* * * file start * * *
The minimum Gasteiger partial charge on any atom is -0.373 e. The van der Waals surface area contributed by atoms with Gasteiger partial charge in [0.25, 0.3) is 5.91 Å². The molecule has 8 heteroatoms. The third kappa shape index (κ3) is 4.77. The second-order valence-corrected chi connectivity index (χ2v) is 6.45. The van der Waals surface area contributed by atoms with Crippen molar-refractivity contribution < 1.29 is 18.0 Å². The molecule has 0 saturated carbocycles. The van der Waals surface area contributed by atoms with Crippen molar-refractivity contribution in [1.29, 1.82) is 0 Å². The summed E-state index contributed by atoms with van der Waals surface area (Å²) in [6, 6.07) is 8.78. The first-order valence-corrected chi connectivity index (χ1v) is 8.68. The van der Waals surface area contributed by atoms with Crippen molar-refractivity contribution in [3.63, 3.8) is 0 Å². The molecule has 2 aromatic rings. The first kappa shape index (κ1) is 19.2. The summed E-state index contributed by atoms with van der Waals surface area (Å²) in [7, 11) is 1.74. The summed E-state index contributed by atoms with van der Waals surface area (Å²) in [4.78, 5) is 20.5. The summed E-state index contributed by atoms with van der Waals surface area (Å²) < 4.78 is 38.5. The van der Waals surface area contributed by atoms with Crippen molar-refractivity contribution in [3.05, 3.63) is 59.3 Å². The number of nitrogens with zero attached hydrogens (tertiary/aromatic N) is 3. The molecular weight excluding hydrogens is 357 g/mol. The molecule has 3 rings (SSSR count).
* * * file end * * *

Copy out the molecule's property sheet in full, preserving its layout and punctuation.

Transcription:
The minimum Gasteiger partial charge on any atom is -0.373 e. The van der Waals surface area contributed by atoms with Gasteiger partial charge in [0.25, 0.3) is 5.91 Å². The molecule has 8 heteroatoms. The third kappa shape index (κ3) is 4.77. The second-order valence-corrected chi connectivity index (χ2v) is 6.45. The van der Waals surface area contributed by atoms with Crippen molar-refractivity contribution < 1.29 is 18.0 Å². The molecule has 0 saturated carbocycles. The van der Waals surface area contributed by atoms with Crippen molar-refractivity contribution in [1.29, 1.82) is 0 Å². The summed E-state index contributed by atoms with van der Waals surface area (Å²) in [6, 6.07) is 8.78. The first-order valence-corrected chi connectivity index (χ1v) is 8.68. The van der Waals surface area contributed by atoms with Crippen molar-refractivity contribution in [3.63, 3.8) is 0 Å². The molecule has 2 aromatic rings. The first kappa shape index (κ1) is 19.2. The summed E-state index contributed by atoms with van der Waals surface area (Å²) in [7, 11) is 1.74. The summed E-state index contributed by atoms with van der Waals surface area (Å²) in [4.78, 5) is 20.5. The summed E-state index contributed by atoms with van der Waals surface area (Å²) < 4.78 is 38.5. The van der Waals surface area contributed by atoms with Crippen molar-refractivity contribution in [3.05, 3.63) is 59.3 Å². The number of nitrogens with zero attached hydrogens (tertiary/aromatic N) is 3. The molecular weight excluding hydrogens is 357 g/mol. The molecule has 3 rings (SSSR count).